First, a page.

In Greensboro, a core group of grassroots organizers advocated for many years with elected officials to adopt PB.
In Greensboro, North Carolina, it was up to the residents to convince their elected officials that participatory budgeting (PB) was a worthwhile innovation to try.
It can be a tough sell. PB, which enables residents to decide how to allocate public funds, is the fastest-growing form of public engagement in the U.S. PB can and has yielded many benefits, and it helps them be more responsive to community needs and improved their political prospects. Still, PB is very resource intensive, and some argue the budgets and projects devoted to PB are too insignificant to have a real impact on the public-leader relationship.
Yet as Greensboro faced shifting demographics and decreasing trust in government, community members saw PB as a real opportunity to turn things around.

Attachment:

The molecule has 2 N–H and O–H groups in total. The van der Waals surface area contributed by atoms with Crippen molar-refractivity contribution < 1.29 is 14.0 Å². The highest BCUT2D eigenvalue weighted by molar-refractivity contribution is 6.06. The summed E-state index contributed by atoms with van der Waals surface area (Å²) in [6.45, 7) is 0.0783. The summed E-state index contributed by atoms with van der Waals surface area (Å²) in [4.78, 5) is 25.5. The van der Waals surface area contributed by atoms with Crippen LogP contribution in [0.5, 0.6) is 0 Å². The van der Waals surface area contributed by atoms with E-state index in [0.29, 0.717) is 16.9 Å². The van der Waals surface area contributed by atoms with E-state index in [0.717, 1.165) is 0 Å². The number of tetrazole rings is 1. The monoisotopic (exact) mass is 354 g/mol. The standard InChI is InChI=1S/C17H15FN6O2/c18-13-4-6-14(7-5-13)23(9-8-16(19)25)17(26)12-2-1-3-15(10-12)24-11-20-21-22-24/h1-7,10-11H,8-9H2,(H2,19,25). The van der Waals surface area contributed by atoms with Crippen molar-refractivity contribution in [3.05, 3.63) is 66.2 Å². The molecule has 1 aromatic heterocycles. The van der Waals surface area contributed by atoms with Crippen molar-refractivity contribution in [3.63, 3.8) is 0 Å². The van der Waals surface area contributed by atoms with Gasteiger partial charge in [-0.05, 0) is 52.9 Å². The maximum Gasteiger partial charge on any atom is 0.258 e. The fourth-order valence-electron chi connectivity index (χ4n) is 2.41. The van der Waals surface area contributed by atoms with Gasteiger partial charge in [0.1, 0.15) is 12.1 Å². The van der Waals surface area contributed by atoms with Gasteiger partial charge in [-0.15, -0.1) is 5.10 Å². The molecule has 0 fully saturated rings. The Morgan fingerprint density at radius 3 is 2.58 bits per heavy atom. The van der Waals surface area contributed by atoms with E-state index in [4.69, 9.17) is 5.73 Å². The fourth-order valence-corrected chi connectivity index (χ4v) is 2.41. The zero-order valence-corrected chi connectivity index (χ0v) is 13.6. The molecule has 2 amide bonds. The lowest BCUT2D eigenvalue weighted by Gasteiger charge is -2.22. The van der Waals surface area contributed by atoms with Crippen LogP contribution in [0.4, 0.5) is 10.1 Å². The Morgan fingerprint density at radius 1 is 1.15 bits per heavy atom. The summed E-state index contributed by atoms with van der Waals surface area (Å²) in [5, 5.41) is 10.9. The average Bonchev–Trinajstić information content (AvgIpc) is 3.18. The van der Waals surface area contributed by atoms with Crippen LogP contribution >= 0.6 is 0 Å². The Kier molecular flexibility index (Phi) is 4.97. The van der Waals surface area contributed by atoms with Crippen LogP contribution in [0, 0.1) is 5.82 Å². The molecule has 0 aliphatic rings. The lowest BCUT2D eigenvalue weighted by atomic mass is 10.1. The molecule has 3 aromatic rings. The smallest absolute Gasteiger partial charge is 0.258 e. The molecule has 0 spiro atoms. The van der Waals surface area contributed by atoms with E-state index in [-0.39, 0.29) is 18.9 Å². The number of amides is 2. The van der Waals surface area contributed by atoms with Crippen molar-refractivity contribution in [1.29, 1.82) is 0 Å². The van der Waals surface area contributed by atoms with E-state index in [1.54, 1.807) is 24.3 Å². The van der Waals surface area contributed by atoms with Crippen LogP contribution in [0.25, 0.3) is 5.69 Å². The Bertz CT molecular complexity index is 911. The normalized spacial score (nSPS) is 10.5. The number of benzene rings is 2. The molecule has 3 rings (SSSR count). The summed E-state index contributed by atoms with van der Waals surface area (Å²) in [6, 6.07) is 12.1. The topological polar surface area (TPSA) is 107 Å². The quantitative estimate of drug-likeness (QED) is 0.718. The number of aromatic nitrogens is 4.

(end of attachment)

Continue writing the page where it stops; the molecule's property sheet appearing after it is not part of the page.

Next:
Spoma Jovanovic, professor of communication studies at the University of North Carolina at Greensboro, was one of the Greensboro residents who led the grassroots efforts to bring PB to the city. She says that she saw PB as a chance “to bring about much needed positive change by tapping into the energy and creativity of people talking about and making public decisions to address community needs.”
Starting in 2011, Spoma and her fellow PB advocates devoted their efforts to build grassroots support and convince city leaders of the benefits of PB for Greensboro.
One of their most successful strategies was holding mock PB processes around the city, in churches, schools and a homeless shelter. Their efforts paid off: Greensboro adopted PB in 2015.
, Spoma provides suggestions for other grassroots advocates looking to bring PB to their communities.
More and more PB processes are taking hold as a direct result of grassroots advocacy. If you’re interested in promoting PB to your elected officials, check out our research in the benefits of PB and resources for evaluating PB. And share them with your elected officials!